USDA Recalls More Than 3,000 Pounds of Ready-to-Eat Pork That Failed to Disclose Allergy Information

More than 3,000 pounds of ready-to-eat pork is being recalled because the packaging failed to disclose the fact it contains soy, a common allergen that can trigger reactions in almost 2 million Americans.

The United States Department of Agriculture's Food Safety and Inspection Service (FSIS) released a recall notice on Wednesday for 3,796 pounds of red-hot fried pork skins produced by Evans Food Group.

The recall affects 10-ounce boxes of Mac's Chicharrones Pork Skins Hot and Spicy Variety Pack, each containing 10 bags of pork skin.

The products in question can be identified by the establishment number "EST. 7293" contained inside the USDA mark of inspection and by the lot codes 20106, 20107, 20113, 20118, 20122, 20125, 20128 and 20129, found on the label.

The skins were produced between April 15, 2020, and May 11, 2020, and contain the following "best-by" dates: 7/8/2020, 7/29/2020, 8/1/2020, 8/17/2020 and 8/19/2020.

The FSIS has categorized the recall as a class 2, defined as "a health hazard situation where there is a remote probability of adverse health consequences from the use of the product."

The issue was identified during a records review, which found the product did not declare the presence of soy on the outside package display panel. Though the ingredient was listed on the product label and in the individual product's list of ingredients, officials have said consumers would not have been able to know it contained soy without opening the larger box.

According to FSIS, there have been no reports of any adverse health reactions from consuming the product but officials do advise speaking to a health provider if concerned. Anyone with affected items in their pantry is advised to throw them away or return to the place the products were purchased. Those with any queries about the recall can contact the Evans Food Group Consumer Contact Line at 1-800-543-7113.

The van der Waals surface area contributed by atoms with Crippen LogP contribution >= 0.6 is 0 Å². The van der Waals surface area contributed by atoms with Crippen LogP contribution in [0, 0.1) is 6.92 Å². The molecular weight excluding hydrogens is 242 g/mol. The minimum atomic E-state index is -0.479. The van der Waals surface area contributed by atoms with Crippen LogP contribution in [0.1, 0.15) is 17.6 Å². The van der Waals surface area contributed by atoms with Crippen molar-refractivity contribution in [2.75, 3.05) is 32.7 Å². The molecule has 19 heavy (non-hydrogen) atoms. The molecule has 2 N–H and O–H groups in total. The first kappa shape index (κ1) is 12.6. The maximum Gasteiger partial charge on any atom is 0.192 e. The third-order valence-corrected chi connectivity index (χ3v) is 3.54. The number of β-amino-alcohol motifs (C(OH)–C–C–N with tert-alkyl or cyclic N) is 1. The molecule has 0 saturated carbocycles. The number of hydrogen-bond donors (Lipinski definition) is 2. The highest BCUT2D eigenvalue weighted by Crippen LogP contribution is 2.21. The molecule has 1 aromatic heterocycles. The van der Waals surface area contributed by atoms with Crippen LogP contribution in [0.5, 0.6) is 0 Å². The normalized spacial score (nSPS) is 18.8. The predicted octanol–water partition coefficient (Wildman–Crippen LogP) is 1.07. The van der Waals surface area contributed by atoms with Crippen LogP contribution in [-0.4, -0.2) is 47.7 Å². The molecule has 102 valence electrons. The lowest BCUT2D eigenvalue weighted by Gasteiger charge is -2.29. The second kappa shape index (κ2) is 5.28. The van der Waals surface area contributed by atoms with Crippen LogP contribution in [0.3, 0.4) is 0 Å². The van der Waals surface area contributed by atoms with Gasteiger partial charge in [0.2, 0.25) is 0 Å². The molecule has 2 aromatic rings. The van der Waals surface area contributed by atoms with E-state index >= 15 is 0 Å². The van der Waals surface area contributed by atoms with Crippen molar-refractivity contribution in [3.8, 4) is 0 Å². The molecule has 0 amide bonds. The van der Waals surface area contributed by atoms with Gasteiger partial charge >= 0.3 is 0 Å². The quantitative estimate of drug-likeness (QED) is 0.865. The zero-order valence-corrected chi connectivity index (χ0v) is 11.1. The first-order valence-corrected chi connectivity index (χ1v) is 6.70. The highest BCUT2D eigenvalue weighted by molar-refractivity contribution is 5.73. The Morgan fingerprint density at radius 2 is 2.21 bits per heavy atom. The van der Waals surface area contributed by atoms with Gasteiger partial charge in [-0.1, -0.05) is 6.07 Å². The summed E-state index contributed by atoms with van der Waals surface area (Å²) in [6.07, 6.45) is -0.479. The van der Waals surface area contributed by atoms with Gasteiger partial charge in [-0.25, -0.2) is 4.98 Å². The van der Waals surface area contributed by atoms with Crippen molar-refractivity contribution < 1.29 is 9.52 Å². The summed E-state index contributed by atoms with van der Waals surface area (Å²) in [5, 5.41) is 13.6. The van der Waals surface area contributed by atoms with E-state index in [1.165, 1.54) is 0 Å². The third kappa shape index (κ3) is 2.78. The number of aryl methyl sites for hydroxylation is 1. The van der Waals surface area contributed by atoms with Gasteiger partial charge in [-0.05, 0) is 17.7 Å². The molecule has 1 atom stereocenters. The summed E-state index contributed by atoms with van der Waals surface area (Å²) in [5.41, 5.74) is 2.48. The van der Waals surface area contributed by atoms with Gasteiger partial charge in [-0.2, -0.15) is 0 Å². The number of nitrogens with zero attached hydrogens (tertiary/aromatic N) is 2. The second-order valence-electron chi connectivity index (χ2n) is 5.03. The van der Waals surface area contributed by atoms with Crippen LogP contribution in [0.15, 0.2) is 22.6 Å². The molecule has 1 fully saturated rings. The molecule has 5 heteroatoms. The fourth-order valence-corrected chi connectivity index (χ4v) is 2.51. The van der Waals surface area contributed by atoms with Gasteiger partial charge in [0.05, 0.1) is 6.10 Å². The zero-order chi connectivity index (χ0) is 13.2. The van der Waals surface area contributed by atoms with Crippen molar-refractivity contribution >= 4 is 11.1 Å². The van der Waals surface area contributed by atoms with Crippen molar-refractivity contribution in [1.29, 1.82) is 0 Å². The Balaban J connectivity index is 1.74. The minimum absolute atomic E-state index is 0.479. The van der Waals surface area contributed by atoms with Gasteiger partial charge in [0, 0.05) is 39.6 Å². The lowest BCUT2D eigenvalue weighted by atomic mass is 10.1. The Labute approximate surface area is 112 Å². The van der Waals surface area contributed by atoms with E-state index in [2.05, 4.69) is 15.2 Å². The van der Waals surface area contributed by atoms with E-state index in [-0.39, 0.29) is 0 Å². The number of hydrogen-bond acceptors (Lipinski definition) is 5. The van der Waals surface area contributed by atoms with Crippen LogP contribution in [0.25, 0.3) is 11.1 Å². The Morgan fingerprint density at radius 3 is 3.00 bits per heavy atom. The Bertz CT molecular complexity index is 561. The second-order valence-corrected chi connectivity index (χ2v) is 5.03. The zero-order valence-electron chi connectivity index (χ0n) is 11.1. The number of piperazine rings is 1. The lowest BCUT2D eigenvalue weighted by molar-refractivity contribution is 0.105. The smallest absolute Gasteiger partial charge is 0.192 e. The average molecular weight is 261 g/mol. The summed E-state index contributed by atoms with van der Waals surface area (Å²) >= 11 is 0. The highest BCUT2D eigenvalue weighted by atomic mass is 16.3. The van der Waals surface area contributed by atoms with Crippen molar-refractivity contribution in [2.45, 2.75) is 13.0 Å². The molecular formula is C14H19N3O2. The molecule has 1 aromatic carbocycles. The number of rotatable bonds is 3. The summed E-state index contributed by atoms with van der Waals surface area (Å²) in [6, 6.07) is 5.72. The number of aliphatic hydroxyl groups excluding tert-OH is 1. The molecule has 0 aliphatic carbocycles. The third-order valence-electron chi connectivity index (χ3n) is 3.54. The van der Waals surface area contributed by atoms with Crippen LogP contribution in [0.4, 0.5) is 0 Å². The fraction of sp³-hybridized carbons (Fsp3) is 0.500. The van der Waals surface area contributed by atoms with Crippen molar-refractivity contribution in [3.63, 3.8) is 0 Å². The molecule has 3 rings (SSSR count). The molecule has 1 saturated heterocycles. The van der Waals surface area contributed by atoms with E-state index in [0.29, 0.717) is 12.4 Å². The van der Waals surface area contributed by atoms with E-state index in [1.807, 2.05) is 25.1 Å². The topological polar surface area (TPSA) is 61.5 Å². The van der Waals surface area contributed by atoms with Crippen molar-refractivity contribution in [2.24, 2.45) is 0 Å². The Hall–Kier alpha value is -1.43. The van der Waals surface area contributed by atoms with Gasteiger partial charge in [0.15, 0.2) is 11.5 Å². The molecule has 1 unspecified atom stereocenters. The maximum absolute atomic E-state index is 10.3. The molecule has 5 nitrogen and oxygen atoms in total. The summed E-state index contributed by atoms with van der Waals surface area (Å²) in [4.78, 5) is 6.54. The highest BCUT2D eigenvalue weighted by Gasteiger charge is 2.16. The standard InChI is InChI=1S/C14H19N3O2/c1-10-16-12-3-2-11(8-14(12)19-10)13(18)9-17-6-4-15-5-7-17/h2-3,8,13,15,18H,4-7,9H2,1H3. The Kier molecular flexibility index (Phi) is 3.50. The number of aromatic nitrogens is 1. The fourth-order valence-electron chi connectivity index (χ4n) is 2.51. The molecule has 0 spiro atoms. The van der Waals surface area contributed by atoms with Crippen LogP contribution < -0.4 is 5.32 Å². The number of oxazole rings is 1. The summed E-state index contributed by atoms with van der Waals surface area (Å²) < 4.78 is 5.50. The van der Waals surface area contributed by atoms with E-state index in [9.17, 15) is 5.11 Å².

USDA building
The US Department of Agriculture building is shown in Washington, DC, 21 July 2007. The USDA's Food Safety and Inspection Service (FSIS) have issued a recall for more than 3,000 pounds of ready-to-eat pork. SAUL LOEB/AFP/Getty

Soy is commonly found in manufactured goods, from biscuits to processed meats. It is one of eight food or food groups that are responsible for most serious allergic reactions in the U.S. The others are milk, eggs, fish, wheat, soy, peanuts, tree nuts and crustacean shellfish.

According to Food Allergy Research and Education (FARE), a non-profit dedicated to food allergies, there are an estimated 32 million Americans with one or more food allergies, including around 1.9 million with a soy allergy.

The American College of Allergy, Asthma and Immunology (ACAAI) lists symptoms as vomiting, stomach cramps, diarrhea, wheezing, shortness of breath, difficulty breathing, repetitive cough, tightness in throat, hoarse voice, weak pulse, pale or blue coloring of the skin, hives, swelling that can affect the tongue and/or lips, dizziness and confusion.

In serious cases, it can cause a potentially life-threatening reaction called anaphylaxis, which can cause a sudden drop in blood pressure, making it hard to breathe and sending the body into shock.